Moving with the Mijikendas

Before you read this post I want you to take a calculator and think.

I was meant to hire a driver for a week at the price of 30.000Ksh a day (30 Euro roughly). It makes 210Euro. An average hotel with no breakfast included costs from 20.000Ksh to 40.000Ksh per night. In a month it makes 60.000 (600 Euros) if you go for the budget choice. Food is cheap but at least 1.000Ksh per day if you want to eat good stuff. In a month is 30.000Ksh (30 Euro). If you add the cost of petrol and other transports the total in a month would get up to 1.000Euros (800British Pounds).

70 Bags of cement go for 30.000Ksh (300 Euros) and you can get enough stone blocks for 20.000Ksh (200 Euro). To hire a Fundi (experienced builder) for two weeks costs 7.000Ksh (70 Euro). 600 Euro or 500 Pounds is what you need to build a house.

My friend Thomas has a plot in a village on the coast, close to Kilifi. From the town you can get a motorbike and after 40minutes driving in the wild you reach a small paradise where lives a tribe called Mijikendas. People here live a simple life with cattle, harvesting maize and fishing. I’ve just got back from a trip to the village where I have been warmly welcomed. I decided to settle here, I’m going to live with the Mijikendas for the next three weeks (26 days), help my friend build his house and find out more about their culture. I wasn’t expecting to be so lucky and what’s more there is 3G coverage in the Kilifi area (due to the high number of tourists) which means I’ll be able to upload pictures and be more precise on youposition that has been kind of a failure so far.

Some Mijikendas have moved to the city but most of them still live a rural life and have rarely got in touch with a ‘modern’ man.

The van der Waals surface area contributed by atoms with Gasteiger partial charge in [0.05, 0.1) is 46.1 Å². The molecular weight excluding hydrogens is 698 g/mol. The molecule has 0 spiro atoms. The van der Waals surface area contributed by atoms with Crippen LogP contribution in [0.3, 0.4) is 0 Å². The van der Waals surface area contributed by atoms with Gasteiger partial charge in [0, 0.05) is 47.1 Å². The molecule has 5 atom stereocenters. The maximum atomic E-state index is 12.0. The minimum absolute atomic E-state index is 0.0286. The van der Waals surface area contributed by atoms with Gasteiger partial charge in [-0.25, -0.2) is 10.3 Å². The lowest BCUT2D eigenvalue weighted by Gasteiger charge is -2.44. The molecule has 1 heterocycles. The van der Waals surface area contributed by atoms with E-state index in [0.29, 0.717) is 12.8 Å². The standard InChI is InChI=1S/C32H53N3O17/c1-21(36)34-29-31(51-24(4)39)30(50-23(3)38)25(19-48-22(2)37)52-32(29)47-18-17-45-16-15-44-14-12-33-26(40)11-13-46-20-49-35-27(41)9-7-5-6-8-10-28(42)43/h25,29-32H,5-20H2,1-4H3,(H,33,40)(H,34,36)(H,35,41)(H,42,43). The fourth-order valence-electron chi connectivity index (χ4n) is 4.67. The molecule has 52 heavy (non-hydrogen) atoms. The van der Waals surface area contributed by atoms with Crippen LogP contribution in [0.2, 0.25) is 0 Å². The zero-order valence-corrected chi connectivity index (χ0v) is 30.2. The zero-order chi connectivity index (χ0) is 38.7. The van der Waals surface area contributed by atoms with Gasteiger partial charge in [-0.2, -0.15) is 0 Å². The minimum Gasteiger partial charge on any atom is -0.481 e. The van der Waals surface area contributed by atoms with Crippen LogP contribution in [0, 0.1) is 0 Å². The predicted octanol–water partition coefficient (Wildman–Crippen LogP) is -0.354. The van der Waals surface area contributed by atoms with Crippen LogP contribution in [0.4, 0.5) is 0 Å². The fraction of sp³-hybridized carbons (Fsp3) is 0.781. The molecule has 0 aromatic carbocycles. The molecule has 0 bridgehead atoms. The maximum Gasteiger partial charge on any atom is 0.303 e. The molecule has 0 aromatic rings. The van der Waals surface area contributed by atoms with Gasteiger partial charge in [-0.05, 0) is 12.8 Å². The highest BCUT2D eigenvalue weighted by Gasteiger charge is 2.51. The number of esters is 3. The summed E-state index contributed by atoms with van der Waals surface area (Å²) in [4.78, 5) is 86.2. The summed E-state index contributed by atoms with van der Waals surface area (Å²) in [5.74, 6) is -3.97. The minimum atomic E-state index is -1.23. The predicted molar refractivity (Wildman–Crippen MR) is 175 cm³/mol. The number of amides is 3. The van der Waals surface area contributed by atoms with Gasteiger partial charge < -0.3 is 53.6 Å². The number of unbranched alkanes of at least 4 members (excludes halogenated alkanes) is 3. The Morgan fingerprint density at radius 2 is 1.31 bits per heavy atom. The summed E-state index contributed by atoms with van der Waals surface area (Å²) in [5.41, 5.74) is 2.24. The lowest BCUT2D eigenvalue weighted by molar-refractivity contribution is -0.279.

When I got to Bamburi, Mombasa three days ago I was pretty much shocked. The house where I was hosted was much bigger than the one in Mlolongo but infested with cockroaches and with no electricity due to a temporary failure. Thomas had just told me some creepy stories of Wazungu being given drugs and robbed. It was night and the village looked extremely dodgy. The following day I visited the town and the beach with daylight and looked much more chilled out than Nairobui but I was still feeling a strange pressure on me and I did not know what was going on. I think Thomas did notice that and today insisted for us to go and see his village and his tribe. I can’t find any word to explain the awesomeness of what I’ve seen and I still need to digest the idea that from tomorrow I’ll be living with a tribe and do the old style anthropologist.

I’m also learning some Kiswahili because English is not used much among the Mijikendas I met today.

Kesho Tunakula Mbata – Tomorrow we’ll eat duck.

I’m still speechless, from tomorrow I will start posting pictures hopefully.

Marco

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